Blackburn v. Colvin

Annotate this Case

191 Kan. 239 (1963)

380 P.2d 432

ROBERT BLACKBURN, Appellee, v. JOHN COLVIN, Appellant.

No. 43,133

Supreme Court of Kansas.

Opinion filed April 6, 1963.

Lewis Sanders, of Kansas City, Missouri, argued the cause, and Paul H. Niewald, of Kansas City, Missouri, and A.J. Herrod, of Kansas City, were with him on the briefs for appellant.

Joseph T. Carey, of Kansas City, argued the cause, and David W. Carson, John K. Dear, Ernest N. Yarnevich, J.W. Mahoney and John H. Fields, of Kansas City, were with him on the briefs for appellee.

The opinion of the court was delivered by

FATZER, J.:

This was an action for damages sustained by the plaintiff in the partially constructed home of the defendant. The case was tried to a jury which returned its verdict in favor of the plaintiff for $7,000 and answered special questions. The district court approved the verdict and entered judgment thereon in favor of the plaintiff.

The defendant makes eight assignments of error, but briefs and argues only three. Under such circumstances, the assignments of error not briefed or argued are considered abandoned and on appeal will not be reviewed or considered. (Brent v. McDonald, 180 Kan. 142, 300 P.2d 396.) The three assignments of error briefed and argued are (1) the overruling of the defendant's demurrer to plaintiff's evidence; (2) whether the court's instructions properly submitted the issue of willful, intentional or reckless acts on the part of the defendant, and (3) whether the jury's special findings of fact are inconsistent with each other and of such nature that they should control the general verdict and require judgment for the defendant.

With respect to the first assignment of error, at the close of the plaintiff's evidence the defendant interposed a demurrer thereto upon various grounds, one being that the evidence showed the plaintiff was a mere licensee and the evidence failed to show that the defendant willfully, intentionally or recklessly injured the plaintiff, and that the dangerous condition, if any existed, was obvious to the plaintiff and that he was guilty of contributory negligence as a matter of law. The demurrer was overruled and the defendant announced he would offer no evidence but would stand on the demurrer. Thereafter, the defendant moved for judgment on the *241 pleadings and evidence for the reasons given in support of the demurrer. The motion was overruled, and the cause was submitted to the jury upon the plaintiff's evidence.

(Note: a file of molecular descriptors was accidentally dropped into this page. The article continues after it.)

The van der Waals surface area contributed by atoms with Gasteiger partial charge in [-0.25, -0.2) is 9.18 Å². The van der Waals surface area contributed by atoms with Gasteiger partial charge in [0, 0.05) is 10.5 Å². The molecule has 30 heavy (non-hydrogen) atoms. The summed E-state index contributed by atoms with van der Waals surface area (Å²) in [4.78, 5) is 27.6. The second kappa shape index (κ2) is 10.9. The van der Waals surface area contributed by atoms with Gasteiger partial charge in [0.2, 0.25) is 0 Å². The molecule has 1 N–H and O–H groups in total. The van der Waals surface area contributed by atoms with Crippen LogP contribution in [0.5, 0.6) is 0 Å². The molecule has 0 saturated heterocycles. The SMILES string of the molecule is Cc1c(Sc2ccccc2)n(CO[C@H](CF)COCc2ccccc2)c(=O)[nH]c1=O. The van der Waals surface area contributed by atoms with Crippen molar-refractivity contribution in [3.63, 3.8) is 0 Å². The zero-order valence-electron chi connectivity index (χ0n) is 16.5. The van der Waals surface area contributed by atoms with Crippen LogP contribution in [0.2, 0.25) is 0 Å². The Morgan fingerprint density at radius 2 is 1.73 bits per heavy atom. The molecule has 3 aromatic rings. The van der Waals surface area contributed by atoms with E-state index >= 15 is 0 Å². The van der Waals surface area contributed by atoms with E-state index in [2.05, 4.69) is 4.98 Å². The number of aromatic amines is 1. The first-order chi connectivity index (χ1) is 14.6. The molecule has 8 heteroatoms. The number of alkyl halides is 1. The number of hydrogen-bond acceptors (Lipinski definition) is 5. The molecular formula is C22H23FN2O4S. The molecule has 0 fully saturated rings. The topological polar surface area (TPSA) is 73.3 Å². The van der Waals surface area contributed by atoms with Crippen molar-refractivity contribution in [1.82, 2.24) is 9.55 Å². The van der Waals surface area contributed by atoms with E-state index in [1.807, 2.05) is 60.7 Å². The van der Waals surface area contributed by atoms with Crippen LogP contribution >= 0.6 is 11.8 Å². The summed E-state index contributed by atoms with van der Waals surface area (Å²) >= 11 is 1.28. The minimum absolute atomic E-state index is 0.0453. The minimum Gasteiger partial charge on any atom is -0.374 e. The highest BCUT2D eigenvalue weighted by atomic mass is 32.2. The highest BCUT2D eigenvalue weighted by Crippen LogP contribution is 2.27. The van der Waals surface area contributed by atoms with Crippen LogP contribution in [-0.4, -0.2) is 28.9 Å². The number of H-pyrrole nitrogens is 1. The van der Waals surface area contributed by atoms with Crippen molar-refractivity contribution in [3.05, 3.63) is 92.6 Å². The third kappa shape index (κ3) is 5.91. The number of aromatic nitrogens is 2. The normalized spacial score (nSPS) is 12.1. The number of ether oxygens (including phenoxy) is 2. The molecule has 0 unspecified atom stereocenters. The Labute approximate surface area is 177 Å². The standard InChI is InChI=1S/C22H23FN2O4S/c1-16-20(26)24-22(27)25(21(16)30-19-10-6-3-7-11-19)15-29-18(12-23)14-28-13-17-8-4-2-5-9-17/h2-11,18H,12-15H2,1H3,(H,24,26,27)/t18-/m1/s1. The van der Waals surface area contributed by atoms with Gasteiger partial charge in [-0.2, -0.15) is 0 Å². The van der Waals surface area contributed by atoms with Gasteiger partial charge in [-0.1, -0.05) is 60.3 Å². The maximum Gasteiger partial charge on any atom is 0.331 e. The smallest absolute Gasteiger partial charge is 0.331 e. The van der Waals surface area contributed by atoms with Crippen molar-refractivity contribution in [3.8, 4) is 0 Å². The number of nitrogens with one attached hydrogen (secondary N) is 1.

In his notice of appeal, the defendant did not include the orders overruling his demurrer to plaintiff's evidence or overruling his motion for a directed verdict, but he did include the order overruling his motion for a new trial. Among other things, the motion for a new trial contained as grounds therefor the overruling of the defendant's demurrer to plaintiff's evidence and the overruling of his motion for a directed verdict. Under such circumstances, neither the order overruling the demurrer to plaintiff's evidence nor the order overruling the motion for a directed verdict is presented for appellate review. In Nicholas v. Latham, 179 Kan. 348, 295 P.2d 631, it was held:

"When a notice of appeal particularly specified the order of the trial court from which the appeal is made, but such notice does not include the ruling on a demurrer made during the trial, the order of the trial court overruling the demurrer is no part of the appeal and presents nothing for appellate review." (Syl. ΒΆ 1.)

This holding has been followed many times by this court. (Pennington v. Kansas Turnpike Authority, 180 Kan. 638, 639, 305 P.2d 849; Dryden v. Rogers, 181 Kan. 154, 156, 309 P.2d 409; Gaynes v. Wallingford, 185 Kan. 655, 658, 347 P.2d 458; Rockhill, Administrator v. Tomasic, 186 Kan. 599, 602, 352 P.2d 444; Schauf v. Peter Kiewit & Sons Co., 187 Kan. 180, 184, 354 P.2d 687.)

Nor does the appeal from the order overruling the motion for a new trial under the circumstances here presented permit appellate review of the demurrer to the evidence or the motion for a directed verdict. An order overruling a demurrer to evidence is made separately appealable by the code of civil procedure (G.S. 1949, 60-3302, Second), and the rightness or wrongness of such an order is reviewed as a question of law and is not one which is proper to be included in a motion for a new trial. Hence, a ruling on a demurrer to evidence is not a trial error which requires a motion for a new trial as a condition for appellate review. In Stock v. Union Pacific Railroad Co., 183 Kan. 659, 331 P.2d 549, it was held that a motion for a new trial was neither necessary, proper nor essential to a review of the order sustaining a demurrer to plaintiff's evidence and the filing of such a motion did not extend the time for appeal from the order sustaining the demurrer or the judgment rendered pursuant thereto. See, also, Andrews v. Hein, 183 Kan. 751, 332 P. *242 2d 278, where it was held that a ruling on a demurrer to evidence is restricted to the evidence admitted and considered in ruling on the demurrer, and on appeal from such ruling, trial errors involved in the admission or rejection of evidence are not subject to review unless they are raised by a motion for a new trial. Obviously, that is not the case presented by this record. Thus, the question whether the plaintiff's evidence presented a submissible case to the jury on the issue of the defendant's breach of duty to refrain from willfully, intentionally or recklessly injuring the plaintiff is not before us for review.